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Mental health and body image in the LGBTQ+ community
While Pride month might be coming to a close, the conversation around mental health, and by extension, body image in the LGBTQ+ community is one that should be happening all year round.
With the exclusion, rejection, stigma, discrimination as well as the homophobia, biphobia and transphobia that many in the LGBTQ+ community face, it’s no wonder that those who identify as LGBTQ+ are some of the most at risk when it comes to mental health issues. This can, inevitably, have an impact on how people see themselves.
Body Image in the LGBTQ+ Community
As mentioned in our previous blog about the impact that body image has on happiness, low self-esteem can have a significant effect on your body image, which can then have further negative consequences for your mental health. It seems that in the LGBTQ+ community, this can, unfortunately, be quite common. According to a study by the mental health foundation on body image, “among adults who identified as gay, lesbian, bisexual or other, 53% felt anxious and 56% felt depressed because of their body image compared to one third (33%) of the adults who identified as heterosexual”.
So, it’s unsurprising, if not heartbreaking that, looking at research by NEDA, “beginning as early as 12, gay, lesbian, and bisexual teens may be at higher risk of binge-eating and purging than heterosexual peers.”
Particularly for gay and bisexual men, there’s a common pressure to be fit and muscular, due to the cultural importance that they place on having a good body for both themselves and potential partners, as well as the pressures of social media and online affirmation. Because of this, it can feel near impossible for many to be happy with their body.
And when it comes to the body image issues transgender people may experience, it can be even more of a complex conversation as for many, on top of the other problems related to body image, gender dysphoria is something that gives many extreme distress as their biological sex doesn’t align with their gender identity.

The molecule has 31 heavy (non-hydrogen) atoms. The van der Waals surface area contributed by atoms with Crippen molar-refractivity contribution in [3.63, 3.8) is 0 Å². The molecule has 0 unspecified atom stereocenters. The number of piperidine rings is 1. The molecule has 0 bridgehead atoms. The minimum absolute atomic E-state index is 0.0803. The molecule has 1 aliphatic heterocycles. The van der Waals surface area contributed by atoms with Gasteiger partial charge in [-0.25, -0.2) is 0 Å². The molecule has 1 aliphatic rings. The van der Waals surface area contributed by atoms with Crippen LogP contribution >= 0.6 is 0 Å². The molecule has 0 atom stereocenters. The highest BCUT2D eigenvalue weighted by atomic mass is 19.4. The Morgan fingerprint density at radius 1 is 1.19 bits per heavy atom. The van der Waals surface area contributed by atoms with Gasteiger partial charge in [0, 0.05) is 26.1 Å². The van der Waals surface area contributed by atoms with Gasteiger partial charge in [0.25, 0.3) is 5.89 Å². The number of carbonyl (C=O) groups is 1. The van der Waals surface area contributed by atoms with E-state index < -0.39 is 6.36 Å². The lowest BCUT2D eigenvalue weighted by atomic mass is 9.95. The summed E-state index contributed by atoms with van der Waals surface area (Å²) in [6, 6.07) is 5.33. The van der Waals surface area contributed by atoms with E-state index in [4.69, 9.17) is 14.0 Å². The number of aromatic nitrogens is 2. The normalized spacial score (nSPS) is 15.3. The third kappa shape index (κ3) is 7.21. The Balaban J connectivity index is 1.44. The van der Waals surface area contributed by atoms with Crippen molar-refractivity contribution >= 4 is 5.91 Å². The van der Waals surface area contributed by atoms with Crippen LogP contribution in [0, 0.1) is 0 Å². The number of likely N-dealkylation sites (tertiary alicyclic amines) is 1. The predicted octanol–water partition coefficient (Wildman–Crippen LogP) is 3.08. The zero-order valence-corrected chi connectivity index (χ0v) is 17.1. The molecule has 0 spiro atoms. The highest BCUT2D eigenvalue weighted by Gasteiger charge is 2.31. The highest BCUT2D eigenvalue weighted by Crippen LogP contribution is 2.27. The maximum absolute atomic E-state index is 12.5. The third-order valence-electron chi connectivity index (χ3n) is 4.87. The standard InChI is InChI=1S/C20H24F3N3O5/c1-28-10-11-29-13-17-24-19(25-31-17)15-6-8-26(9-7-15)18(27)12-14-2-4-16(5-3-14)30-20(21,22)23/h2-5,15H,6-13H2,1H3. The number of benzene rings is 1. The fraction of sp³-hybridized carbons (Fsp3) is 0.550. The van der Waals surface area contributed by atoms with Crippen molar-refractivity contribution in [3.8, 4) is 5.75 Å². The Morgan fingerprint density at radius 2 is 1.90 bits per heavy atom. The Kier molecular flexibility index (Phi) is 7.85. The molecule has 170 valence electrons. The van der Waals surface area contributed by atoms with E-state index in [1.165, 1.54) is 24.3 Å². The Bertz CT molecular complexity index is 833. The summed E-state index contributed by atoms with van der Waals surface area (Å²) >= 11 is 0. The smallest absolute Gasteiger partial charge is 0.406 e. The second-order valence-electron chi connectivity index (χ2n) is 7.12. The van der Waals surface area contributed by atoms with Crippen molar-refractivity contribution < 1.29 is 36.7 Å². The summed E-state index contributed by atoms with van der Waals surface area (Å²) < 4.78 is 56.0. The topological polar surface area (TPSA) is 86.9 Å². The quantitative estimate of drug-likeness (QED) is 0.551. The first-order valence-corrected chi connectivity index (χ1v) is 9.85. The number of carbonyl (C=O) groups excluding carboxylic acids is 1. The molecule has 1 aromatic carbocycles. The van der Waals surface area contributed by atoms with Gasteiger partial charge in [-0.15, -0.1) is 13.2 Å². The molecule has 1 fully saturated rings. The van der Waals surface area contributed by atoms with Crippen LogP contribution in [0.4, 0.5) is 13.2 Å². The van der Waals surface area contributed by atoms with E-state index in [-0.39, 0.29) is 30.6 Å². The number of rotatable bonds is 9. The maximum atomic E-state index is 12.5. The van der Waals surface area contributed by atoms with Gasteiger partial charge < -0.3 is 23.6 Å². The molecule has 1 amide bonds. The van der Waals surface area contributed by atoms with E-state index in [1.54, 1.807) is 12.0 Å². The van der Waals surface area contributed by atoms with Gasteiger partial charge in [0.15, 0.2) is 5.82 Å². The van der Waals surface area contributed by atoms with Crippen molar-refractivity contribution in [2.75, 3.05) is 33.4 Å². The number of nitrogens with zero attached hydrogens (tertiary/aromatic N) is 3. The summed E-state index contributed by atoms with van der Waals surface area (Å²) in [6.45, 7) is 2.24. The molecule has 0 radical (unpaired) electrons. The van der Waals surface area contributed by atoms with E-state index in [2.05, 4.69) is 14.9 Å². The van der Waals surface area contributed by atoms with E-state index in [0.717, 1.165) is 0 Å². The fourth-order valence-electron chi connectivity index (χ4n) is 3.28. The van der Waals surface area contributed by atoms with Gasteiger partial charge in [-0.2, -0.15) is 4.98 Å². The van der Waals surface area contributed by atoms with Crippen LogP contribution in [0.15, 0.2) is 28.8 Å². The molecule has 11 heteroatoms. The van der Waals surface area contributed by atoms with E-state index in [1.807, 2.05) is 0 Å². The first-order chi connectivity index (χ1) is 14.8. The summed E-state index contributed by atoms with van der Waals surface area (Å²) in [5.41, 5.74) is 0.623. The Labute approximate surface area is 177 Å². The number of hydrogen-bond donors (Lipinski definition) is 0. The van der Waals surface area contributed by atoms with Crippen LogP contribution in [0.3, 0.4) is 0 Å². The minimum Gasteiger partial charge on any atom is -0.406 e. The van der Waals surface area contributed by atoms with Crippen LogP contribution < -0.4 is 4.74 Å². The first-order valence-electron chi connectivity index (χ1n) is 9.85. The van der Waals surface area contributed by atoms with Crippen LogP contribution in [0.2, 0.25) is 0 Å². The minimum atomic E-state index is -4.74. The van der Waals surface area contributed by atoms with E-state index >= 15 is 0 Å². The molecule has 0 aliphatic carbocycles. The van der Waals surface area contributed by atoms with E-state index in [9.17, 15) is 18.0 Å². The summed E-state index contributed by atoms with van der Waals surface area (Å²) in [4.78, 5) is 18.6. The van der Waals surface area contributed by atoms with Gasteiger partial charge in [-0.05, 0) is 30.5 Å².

How can we make it better?
So, how can we put a stop to this horrible trend of body image issues? Ultimately, it comes down to how we talk about bodies, whether they’re the bodies of people we know or the bodies of celebrities and strangers. It’s important to think about the kind of language that you use to talk about your and other people's bodies! Chances are if you talk negatively about other bodies, you’ll apply the same level of judgement to your own. Plus, if we’re ever going to stop this negative culture of body shaming - it needs to stop.
The ways to improve your body image that we suggested in our previous blog on body image are just as applicable here, but here are a few more ways to help your perception of your body image:
- Learn to love bodies of all shapes and sizes - they’re all beautiful!
- Acknowledge your body for what it is and do your best to love it - it’s trying its best.
- Approach diet and exercise from a perspective of being healthy, strong and feeling good rather than losing weight or looking thinner.
- Focus on all the amazing things that your body helps you to do every single day - even if it’s just how your legs help you to walk around the world or how your hands help you to write with a pen on paper!
- If you find yourself experiencing significant body image concerns, talk to a professional and get yourself the help you need. Visit the Mental Health Foundation’s getting help page for more information.
Don’t forget, everyone deserves to feel comfortable in their own skin - and that includes you.
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